Michigan’s alarming student attendance problem
(Mich.) Researchers at the University of Michigan took a close look at attendance in the state’s public schools and found some troubling trends.
For one, Michigan has the sixth highest statewide rate for chronic absenteeism in the country. Close to one third of all black students fell into the chronic category, along with 24 percent of students with disabilities.
But the subgroup with the most startling problem were homeless students: of which 40 percent were chronically absent during the 2016-17 school year.
In some districts, the numbers were even starker: 86 percent of homeless students enrolled in Detroit Public Schools were chronically absent; 72 percent in the city schools of River Rouge; and 69 percent among those attending Wayne-Westland Community School District.
“These rates are cause for alarm,” said Jennifer Erb-Downward, senior researcher at University of Michigan’s Poverty Solutions Program and lead author of the attendance report.
“If we are going to improve our state’s education system, we need to figure out how to help kids get to school,” she said in a statement. “The data show that to do that we have to address the impact of homelessness and poverty.”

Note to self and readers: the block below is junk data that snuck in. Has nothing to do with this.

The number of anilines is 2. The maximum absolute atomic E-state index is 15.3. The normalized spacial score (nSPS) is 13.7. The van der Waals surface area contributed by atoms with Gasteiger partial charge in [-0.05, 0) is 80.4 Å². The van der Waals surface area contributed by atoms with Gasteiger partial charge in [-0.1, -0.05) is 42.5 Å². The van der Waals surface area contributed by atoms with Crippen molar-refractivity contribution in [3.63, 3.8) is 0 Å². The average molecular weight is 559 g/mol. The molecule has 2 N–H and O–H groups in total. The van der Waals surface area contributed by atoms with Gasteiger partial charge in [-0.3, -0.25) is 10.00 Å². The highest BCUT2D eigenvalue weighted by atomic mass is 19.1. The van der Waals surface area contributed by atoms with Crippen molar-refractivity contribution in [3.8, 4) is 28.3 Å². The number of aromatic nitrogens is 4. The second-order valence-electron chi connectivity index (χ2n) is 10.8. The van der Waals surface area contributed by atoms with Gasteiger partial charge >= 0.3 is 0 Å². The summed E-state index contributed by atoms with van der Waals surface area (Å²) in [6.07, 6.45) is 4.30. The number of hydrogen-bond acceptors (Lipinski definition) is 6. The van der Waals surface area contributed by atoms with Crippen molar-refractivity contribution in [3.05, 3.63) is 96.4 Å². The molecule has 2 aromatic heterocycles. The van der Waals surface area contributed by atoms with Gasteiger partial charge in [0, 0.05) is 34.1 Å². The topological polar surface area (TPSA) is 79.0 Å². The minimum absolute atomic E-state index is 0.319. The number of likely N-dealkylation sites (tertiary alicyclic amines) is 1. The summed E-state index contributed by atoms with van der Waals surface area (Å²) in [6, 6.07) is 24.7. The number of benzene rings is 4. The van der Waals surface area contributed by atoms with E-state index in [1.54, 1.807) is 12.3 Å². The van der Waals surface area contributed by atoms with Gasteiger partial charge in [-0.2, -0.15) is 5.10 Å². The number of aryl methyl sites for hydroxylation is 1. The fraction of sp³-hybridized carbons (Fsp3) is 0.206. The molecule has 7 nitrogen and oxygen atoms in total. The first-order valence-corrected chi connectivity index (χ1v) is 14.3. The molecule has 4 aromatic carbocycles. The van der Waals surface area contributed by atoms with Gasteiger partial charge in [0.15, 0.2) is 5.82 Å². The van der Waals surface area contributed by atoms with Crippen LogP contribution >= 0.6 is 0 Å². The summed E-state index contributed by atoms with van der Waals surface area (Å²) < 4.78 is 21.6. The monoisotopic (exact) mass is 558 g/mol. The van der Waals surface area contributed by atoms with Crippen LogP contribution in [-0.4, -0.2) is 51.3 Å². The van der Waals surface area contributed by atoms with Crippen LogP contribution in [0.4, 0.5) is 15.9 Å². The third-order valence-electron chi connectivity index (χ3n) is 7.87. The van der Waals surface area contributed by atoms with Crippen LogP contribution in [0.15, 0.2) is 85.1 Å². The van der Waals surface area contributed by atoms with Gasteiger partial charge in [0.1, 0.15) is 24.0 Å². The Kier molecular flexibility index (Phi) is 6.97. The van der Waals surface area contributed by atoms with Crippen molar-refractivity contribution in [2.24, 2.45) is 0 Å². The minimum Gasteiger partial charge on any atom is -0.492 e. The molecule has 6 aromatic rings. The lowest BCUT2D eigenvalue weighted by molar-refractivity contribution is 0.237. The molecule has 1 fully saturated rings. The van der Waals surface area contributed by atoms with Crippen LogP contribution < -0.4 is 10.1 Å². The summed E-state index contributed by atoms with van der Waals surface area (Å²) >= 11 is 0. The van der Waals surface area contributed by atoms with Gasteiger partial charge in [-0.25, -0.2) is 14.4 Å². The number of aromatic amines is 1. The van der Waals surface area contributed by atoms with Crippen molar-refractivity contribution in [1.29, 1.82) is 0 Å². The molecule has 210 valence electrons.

Research has clearly established the link between positive school attendance and greater academic success, just as poor attendance correlates with poor classroom performance. Some studies have also shown absenteeism correlates with less optimistic life outcomes, including incarceration rates and reliance on social services.
Chronic absenteeism is defined in Michigan state law as a student who misses more than 10 percent of the school year for any reason, including excused absences.
According to the university poverty program, there are more than 36,000 children in Michigan’s elementary, middle and high schools who face homelessness.
By sheer number, the lion’s share of students reported to be homeless is highest in the state’s urban areas, but some of the highest rates of homelessness were found in the state’s smallest districts, the university team said.
Just under half of all students in Michigan were either already homeless or living with families that teetered on the edge of becoming so.
Economically disadvantaged and homeless students together represented three-quarters, or 75 percent, of all students who were chronically absent from school, the university reported.
Recommendations to reverse these trends, the researchers said, revolved around schools doing a better job of using data to identify students before they fall into the chronic classification.
“Early identification and outreach to students and families is vital for improving school attendance,” they said. “It is easy, however, to miss early patterns of school absence that place students at risk for chronic absenteeism.”